Five Ways to Make Your Social Media Better Right Now

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You’ve resolved to do better with your social media in 2013. But what does that mean? The trouble with resolutions — and the reason we so often fail to keep them — is they’re too broad and undefined. Be better. All right. How? Here are five ways you can improve your social media practices right now.


Hear me talk about social media engagement and building platforms at my workshop at Digital Book World Conference + Expo 2013 in New York on January 15: Bust a Move: The No-BS Approach to Building Engaged Communities with Social Media.

1. Set objectives.
Why are you using social media? If you’re about to say, “Because my publisher/boss/friend’s teenage daughter told me to,” that is not an acceptable answer. There’s a lot of talk about social media being this big, nebulous, un-measurable thing, but that’s not true. When you know why you’re going into social media, you should also be able to identify what you want to get out of it.

Set specific goals with metrics and deadlines. Get X Facebook followers by Y date. Increase pageviews by X% in Y time period. You get the idea. Track your progress, check in on your appointed deadlines, assess how your system is working, and make changes if necessary. For this to work, you also need to know what kinds of goals *don’t* work. Sell X books by Y date is a good general goal to have, but it’s not likely that you’ll be able to break out exactly how many of your sales came from social media. Pick a goal you can measure and get to work.

2. Define and develop a consistent voice.
Conceptualize social media as writing, not advertising, and create content with this in mind. Is your company’s personality playful? Irreverent? Serious? Write social content that reflects it. Act like a person!

If more than one person manages your social media accounts, develop standard practices to provide consistency for your fans and followers. Everyone who writes social content for your brand should be working from the same playbook. (For example, at Book Riot, social media is always written from a collective “we” voice, some cursing is OK, and we do not argue individual opinions from the shared account.)

3. Ask yourself, “Would this tweet/status update/pin/tumblr post make me want to click this link?”
Whether you’re promoting a product — be it a book, blog post, sprocket, whatever — or simply sharing something you found useful and interesting with your followers, remember that you are competing everyone else in their social streams for their eyeballs and attention. Be fun. Be engaging. (You know, actually talk to the people who follow you.) Give ‘em the old razzle-dazzle.

“This is a blog post I wrote. Please read it: www.blogpost.com” is NOT the razzle-dazzle. Would you click that link? I didn’t think so.

4. Don’t let the intern drive the bus.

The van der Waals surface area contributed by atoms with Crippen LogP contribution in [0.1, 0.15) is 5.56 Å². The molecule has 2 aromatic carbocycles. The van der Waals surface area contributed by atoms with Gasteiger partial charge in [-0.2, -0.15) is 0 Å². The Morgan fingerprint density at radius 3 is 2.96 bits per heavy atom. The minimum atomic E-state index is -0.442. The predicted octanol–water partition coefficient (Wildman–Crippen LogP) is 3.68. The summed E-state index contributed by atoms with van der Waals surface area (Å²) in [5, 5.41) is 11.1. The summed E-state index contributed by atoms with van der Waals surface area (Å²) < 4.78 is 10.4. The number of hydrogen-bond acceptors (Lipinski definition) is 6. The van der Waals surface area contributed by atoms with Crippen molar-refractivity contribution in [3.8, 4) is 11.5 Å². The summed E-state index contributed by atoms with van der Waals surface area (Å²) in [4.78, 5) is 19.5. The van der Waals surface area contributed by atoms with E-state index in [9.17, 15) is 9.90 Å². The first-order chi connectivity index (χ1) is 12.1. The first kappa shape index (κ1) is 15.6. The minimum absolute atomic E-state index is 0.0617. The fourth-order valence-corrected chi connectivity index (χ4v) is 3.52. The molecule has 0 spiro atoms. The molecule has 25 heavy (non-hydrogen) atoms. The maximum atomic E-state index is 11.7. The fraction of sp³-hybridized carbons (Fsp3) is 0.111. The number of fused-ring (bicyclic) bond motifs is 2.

Your company’s social media outlets are its digital face to the world. They’re your places to interact with your readers/fans/customers, to break your own news, and to convey your brand’s personality and values. That means your social media should be managed by someone who understands and has bought into your brand’s personality and values. Social media can seem fleeting; do not assume that means it is not valuable. Give the keys to a professional, and pay them for professional work.

5. Get OK with not being liked.
You want to build the largest audience possible. I get that. But having ALL the followers is not nearly as important as having the RIGHT followers. When you’ve done a good job defining your work and developing your voice, you’re not going to be liked by everyone. The sooner you get comfortable with the fact that you’re going to be unpopular in certain corners of the internet, the better. In fact, you want to be unpopular in those corners because the people who don’t get what you do are not the people you should invest time engaging with. There’s a great big beautiful internet out there. Find your people, give them the good stuff, and don’t worry about the rest.


Hear me talk about social media engagement and building platforms at my workshop at Digital Book World Conference + Expo 2013 in New York on January 15: Bust a Move: The No-BS Approach to Building Engaged Communities with Social Media.

About Rebecca Joines Schinsky

Rebecca Joines Schinsky is the associate editor and community manager of Book Riot, an online literary publication dedicated to the idea that writing about books and reading should be just as diverse as books and readers are. Since its launch in October 2011, Book Riot has built a social following of more than 60,000 - all organic, unpaid growth - through multiple social media platforms and has traffic approaching 500,000 monthly unique visitors.

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